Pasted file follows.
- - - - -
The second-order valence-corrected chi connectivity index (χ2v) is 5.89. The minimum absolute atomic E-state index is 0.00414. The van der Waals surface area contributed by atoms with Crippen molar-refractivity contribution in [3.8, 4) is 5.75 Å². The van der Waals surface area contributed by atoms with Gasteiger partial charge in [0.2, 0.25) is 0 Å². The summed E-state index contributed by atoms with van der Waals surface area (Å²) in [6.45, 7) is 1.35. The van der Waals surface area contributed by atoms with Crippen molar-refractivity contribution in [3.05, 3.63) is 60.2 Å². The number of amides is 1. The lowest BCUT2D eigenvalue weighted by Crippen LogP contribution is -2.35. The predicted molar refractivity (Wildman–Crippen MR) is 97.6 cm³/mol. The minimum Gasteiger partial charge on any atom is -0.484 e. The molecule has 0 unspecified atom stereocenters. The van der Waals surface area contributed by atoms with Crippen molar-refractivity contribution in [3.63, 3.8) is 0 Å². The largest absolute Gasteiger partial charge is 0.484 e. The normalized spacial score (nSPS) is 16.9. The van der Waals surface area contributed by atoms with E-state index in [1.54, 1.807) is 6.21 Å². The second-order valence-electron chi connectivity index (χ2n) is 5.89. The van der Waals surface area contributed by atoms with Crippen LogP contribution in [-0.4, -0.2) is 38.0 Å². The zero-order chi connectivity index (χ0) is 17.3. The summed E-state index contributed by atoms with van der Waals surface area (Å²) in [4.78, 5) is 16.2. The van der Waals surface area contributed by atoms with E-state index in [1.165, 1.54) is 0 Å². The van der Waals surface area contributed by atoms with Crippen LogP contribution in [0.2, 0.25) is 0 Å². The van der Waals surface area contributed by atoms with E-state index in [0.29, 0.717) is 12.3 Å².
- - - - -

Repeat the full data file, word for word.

The second-order valence-corrected chi connectivity index (χ2v) is 5.89. The minimum absolute atomic E-state index is 0.00414. The van der Waals surface area contributed by atoms with Crippen molar-refractivity contribution in [3.8, 4) is 5.75 Å². The van der Waals surface area contributed by atoms with Gasteiger partial charge in [0.2, 0.25) is 0 Å². The summed E-state index contributed by atoms with van der Waals surface area (Å²) in [6.45, 7) is 1.35. The van der Waals surface area contributed by atoms with Crippen molar-refractivity contribution in [3.05, 3.63) is 60.2 Å². The number of amides is 1. The lowest BCUT2D eigenvalue weighted by Crippen LogP contribution is -2.35. The predicted molar refractivity (Wildman–Crippen MR) is 97.6 cm³/mol. The minimum Gasteiger partial charge on any atom is -0.484 e. The molecule has 0 unspecified atom stereocenters. The van der Waals surface area contributed by atoms with Crippen molar-refractivity contribution in [3.63, 3.8) is 0 Å². The largest absolute Gasteiger partial charge is 0.484 e. The normalized spacial score (nSPS) is 16.9. The van der Waals surface area contributed by atoms with E-state index in [1.54, 1.807) is 6.21 Å². The second-order valence-electron chi connectivity index (χ2n) is 5.89. The van der Waals surface area contributed by atoms with Crippen LogP contribution in [-0.4, -0.2) is 38.0 Å². The zero-order chi connectivity index (χ0) is 17.3. The summed E-state index contributed by atoms with van der Waals surface area (Å²) in [4.78, 5) is 16.2. The van der Waals surface area contributed by atoms with E-state index in [1.165, 1.54) is 0 Å². The van der Waals surface area contributed by atoms with Crippen LogP contribution in [0.2, 0.25) is 0 Å². The van der Waals surface area contributed by atoms with E-state index in [0.29, 0.717) is 12.3 Å².